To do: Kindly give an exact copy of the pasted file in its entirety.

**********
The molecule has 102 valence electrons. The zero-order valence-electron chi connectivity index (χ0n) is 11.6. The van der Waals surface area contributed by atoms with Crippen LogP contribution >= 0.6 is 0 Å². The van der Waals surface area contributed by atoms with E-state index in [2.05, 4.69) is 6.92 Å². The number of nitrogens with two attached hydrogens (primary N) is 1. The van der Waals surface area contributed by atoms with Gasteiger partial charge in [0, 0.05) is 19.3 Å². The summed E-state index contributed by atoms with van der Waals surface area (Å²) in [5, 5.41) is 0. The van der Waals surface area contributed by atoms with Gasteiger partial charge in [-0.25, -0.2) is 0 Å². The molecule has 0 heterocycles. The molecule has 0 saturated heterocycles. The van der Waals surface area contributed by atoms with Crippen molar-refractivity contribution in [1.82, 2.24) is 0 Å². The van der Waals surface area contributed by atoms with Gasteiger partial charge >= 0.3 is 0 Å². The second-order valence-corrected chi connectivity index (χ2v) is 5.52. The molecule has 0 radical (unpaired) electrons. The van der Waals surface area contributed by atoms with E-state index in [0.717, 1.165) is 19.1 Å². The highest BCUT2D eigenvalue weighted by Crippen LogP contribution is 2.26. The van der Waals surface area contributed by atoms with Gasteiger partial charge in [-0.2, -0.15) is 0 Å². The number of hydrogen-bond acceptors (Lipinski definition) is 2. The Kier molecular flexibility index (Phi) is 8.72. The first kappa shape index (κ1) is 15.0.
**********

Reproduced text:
The molecule has 102 valence electrons. The zero-order valence-electron chi connectivity index (χ0n) is 11.6. The van der Waals surface area contributed by atoms with Crippen LogP contribution >= 0.6 is 0 Å². The van der Waals surface area contributed by atoms with E-state index in [2.05, 4.69) is 6.92 Å². The number of nitrogens with two attached hydrogens (primary N) is 1. The van der Waals surface area contributed by atoms with Gasteiger partial charge in [0, 0.05) is 19.3 Å². The summed E-state index contributed by atoms with van der Waals surface area (Å²) in [5, 5.41) is 0. The van der Waals surface area contributed by atoms with Gasteiger partial charge in [-0.25, -0.2) is 0 Å². The molecule has 0 heterocycles. The molecule has 0 saturated heterocycles. The van der Waals surface area contributed by atoms with Crippen molar-refractivity contribution in [1.82, 2.24) is 0 Å². The van der Waals surface area contributed by atoms with Gasteiger partial charge >= 0.3 is 0 Å². The second-order valence-corrected chi connectivity index (χ2v) is 5.52. The molecule has 0 radical (unpaired) electrons. The van der Waals surface area contributed by atoms with E-state index in [0.717, 1.165) is 19.1 Å². The highest BCUT2D eigenvalue weighted by Crippen LogP contribution is 2.26. The van der Waals surface area contributed by atoms with Gasteiger partial charge in [-0.2, -0.15) is 0 Å². The number of hydrogen-bond acceptors (Lipinski definition) is 2. The Kier molecular flexibility index (Phi) is 8.72. The first kappa shape index (κ1) is 15.0.